Thyme-Roasted Eggplant with Basmati Rice, Sumac + Preserved-Lemon

Perhaps because I formally named my blog/this website and subsequent business after it, or because I have a particular affection for the vegetable that seems to be a mystery for most people, I get a lot of questions and recipe requests involving eggplant.

Eggplant is much loved and at home in food cultures of the Middle East region. And after this summer, the second hottest locally on record, I can see why. Eggplant thrives in hot weather. Our usual couple plants and a few nice eggplants for the year has turned into more than I can keep up with lately.

And we’ve been eating it a lot.

For me, eggplant’s meaty, Portobello mushroom-like texture is best prepared by roasting (or grilling). And it doesn’t need the gobs of oil that you often find in eggplant-based recipes.

Eggplant does act as a sponge for oil, but also for moisture in general. A nice tip to keep an eggplant-based meal balanced in terms of oil amount is to add a fair bit of water to the roasting pan. Since most oils are actually best used away from heat, that’s the method here, with a nice quality olive oil being added once all the components are out of the oven and off the stovetop, so the oil isn’t oxidized and damaged by the oven and cooking temperatures.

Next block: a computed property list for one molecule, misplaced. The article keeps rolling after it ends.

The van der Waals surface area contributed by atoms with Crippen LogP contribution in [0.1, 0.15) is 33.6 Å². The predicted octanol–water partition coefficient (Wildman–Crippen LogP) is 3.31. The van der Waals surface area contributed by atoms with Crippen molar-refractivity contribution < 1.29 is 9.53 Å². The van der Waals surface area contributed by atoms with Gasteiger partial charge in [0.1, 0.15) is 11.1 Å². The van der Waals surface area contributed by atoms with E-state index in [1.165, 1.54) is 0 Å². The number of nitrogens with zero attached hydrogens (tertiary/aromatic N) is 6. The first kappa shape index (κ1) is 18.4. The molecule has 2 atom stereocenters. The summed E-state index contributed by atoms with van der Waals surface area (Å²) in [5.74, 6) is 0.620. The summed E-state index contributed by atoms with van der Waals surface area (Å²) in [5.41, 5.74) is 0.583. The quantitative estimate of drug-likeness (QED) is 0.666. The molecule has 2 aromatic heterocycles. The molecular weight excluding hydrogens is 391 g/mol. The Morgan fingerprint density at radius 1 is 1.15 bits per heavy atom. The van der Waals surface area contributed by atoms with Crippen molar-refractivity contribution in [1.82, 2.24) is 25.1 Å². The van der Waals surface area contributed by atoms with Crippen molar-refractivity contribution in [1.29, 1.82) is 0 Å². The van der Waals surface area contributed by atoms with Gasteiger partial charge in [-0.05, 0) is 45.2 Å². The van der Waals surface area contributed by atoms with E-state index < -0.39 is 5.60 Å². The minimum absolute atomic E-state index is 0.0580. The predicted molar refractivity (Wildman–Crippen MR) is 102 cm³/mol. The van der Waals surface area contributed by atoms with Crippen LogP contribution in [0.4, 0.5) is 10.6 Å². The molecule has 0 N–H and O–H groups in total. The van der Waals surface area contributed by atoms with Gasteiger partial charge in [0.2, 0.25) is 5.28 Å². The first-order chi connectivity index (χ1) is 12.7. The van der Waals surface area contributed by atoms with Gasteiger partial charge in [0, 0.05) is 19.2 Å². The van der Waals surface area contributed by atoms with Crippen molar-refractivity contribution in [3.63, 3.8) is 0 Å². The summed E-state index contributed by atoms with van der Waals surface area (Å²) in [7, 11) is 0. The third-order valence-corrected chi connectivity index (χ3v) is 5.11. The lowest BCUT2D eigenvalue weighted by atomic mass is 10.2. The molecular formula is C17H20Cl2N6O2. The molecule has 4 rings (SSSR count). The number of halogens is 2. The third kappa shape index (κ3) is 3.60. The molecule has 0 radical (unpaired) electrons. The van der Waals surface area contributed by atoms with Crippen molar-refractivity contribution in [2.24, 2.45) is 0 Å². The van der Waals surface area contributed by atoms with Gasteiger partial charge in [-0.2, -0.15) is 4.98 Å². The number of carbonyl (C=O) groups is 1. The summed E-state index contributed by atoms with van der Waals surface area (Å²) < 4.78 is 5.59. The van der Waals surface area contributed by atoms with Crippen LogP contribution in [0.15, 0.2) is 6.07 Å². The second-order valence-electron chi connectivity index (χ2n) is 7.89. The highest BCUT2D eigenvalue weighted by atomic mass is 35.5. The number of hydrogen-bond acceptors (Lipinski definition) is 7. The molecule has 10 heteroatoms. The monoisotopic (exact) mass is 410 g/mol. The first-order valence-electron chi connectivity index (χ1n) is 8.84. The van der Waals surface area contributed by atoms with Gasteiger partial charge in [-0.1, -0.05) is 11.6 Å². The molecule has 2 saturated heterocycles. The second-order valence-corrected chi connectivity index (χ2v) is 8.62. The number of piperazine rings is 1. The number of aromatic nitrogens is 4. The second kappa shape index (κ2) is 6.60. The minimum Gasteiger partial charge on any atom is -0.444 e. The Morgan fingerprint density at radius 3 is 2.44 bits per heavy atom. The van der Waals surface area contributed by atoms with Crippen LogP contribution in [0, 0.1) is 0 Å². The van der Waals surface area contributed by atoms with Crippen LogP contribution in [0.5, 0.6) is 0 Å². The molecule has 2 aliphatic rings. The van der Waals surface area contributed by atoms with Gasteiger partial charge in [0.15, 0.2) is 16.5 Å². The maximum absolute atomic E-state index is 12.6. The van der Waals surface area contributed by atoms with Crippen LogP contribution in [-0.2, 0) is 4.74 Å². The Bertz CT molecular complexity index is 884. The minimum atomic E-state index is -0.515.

The other thing to highlight is that all the main components of this dish are made warm or cooked. This is because cooking will make the whole dish easier to digest. Even the dark leafy greens are “heated/gently cooked” in the way I add the fresh out of the oven eggplant over the top, as well as the warm rice and onion, and allow it to steam cook for a minute before gently stirring. The easy to digest factor is also why I’ve chosen to use a (white) basmati rice as the grain component. You can choose another whole grain if you have no digestive problems.